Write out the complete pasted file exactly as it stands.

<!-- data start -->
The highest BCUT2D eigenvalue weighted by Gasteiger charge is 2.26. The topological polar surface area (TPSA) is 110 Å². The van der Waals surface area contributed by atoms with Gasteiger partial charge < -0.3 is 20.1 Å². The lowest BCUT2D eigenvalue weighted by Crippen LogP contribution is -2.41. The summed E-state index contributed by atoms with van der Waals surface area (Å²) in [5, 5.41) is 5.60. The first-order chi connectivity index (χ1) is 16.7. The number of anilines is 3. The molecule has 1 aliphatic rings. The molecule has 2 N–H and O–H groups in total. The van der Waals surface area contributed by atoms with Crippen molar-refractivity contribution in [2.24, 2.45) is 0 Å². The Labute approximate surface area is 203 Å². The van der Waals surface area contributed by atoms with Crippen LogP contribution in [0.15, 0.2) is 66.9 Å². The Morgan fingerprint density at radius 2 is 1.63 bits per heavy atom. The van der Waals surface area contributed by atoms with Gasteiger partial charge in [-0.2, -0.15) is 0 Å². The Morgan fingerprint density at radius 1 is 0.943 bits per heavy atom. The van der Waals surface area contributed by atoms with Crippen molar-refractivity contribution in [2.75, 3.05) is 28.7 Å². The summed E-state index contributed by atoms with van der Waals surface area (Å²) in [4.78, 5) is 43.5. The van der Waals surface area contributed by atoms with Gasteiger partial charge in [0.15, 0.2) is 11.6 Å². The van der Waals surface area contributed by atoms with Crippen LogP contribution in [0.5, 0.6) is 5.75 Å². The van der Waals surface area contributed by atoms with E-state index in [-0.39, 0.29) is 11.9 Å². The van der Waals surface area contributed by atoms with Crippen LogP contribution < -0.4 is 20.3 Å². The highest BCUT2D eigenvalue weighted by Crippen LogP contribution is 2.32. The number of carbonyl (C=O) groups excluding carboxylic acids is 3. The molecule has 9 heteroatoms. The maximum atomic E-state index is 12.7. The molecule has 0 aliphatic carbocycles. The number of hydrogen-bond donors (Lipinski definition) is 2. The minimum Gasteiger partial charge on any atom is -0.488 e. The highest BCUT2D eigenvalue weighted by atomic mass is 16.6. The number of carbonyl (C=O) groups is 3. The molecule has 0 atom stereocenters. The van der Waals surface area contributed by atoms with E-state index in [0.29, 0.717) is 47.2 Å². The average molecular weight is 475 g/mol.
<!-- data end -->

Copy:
The highest BCUT2D eigenvalue weighted by Gasteiger charge is 2.26. The topological polar surface area (TPSA) is 110 Å². The van der Waals surface area contributed by atoms with Gasteiger partial charge < -0.3 is 20.1 Å². The lowest BCUT2D eigenvalue weighted by Crippen LogP contribution is -2.41. The summed E-state index contributed by atoms with van der Waals surface area (Å²) in [5, 5.41) is 5.60. The first-order chi connectivity index (χ1) is 16.7. The number of anilines is 3. The molecule has 1 aliphatic rings. The molecule has 2 N–H and O–H groups in total. The van der Waals surface area contributed by atoms with Crippen molar-refractivity contribution in [2.24, 2.45) is 0 Å². The Labute approximate surface area is 203 Å². The van der Waals surface area contributed by atoms with Crippen LogP contribution in [0.15, 0.2) is 66.9 Å². The Morgan fingerprint density at radius 2 is 1.63 bits per heavy atom. The van der Waals surface area contributed by atoms with Gasteiger partial charge in [-0.2, -0.15) is 0 Å². The Morgan fingerprint density at radius 1 is 0.943 bits per heavy atom. The van der Waals surface area contributed by atoms with Crippen molar-refractivity contribution in [2.75, 3.05) is 28.7 Å². The summed E-state index contributed by atoms with van der Waals surface area (Å²) in [4.78, 5) is 43.5. The van der Waals surface area contributed by atoms with Gasteiger partial charge in [0.15, 0.2) is 11.6 Å². The van der Waals surface area contributed by atoms with Crippen LogP contribution in [0.5, 0.6) is 5.75 Å². The van der Waals surface area contributed by atoms with E-state index in [-0.39, 0.29) is 11.9 Å². The van der Waals surface area contributed by atoms with Crippen LogP contribution < -0.4 is 20.3 Å². The highest BCUT2D eigenvalue weighted by Crippen LogP contribution is 2.32. The number of carbonyl (C=O) groups excluding carboxylic acids is 3. The molecule has 9 heteroatoms. The maximum atomic E-state index is 12.7. The molecule has 0 aliphatic carbocycles. The number of hydrogen-bond donors (Lipinski definition) is 2. The minimum Gasteiger partial charge on any atom is -0.488 e. The highest BCUT2D eigenvalue weighted by atomic mass is 16.6. The number of carbonyl (C=O) groups is 3. The molecule has 0 atom stereocenters. The van der Waals surface area contributed by atoms with E-state index in [0.29, 0.717) is 47.2 Å². The average molecular weight is 475 g/mol.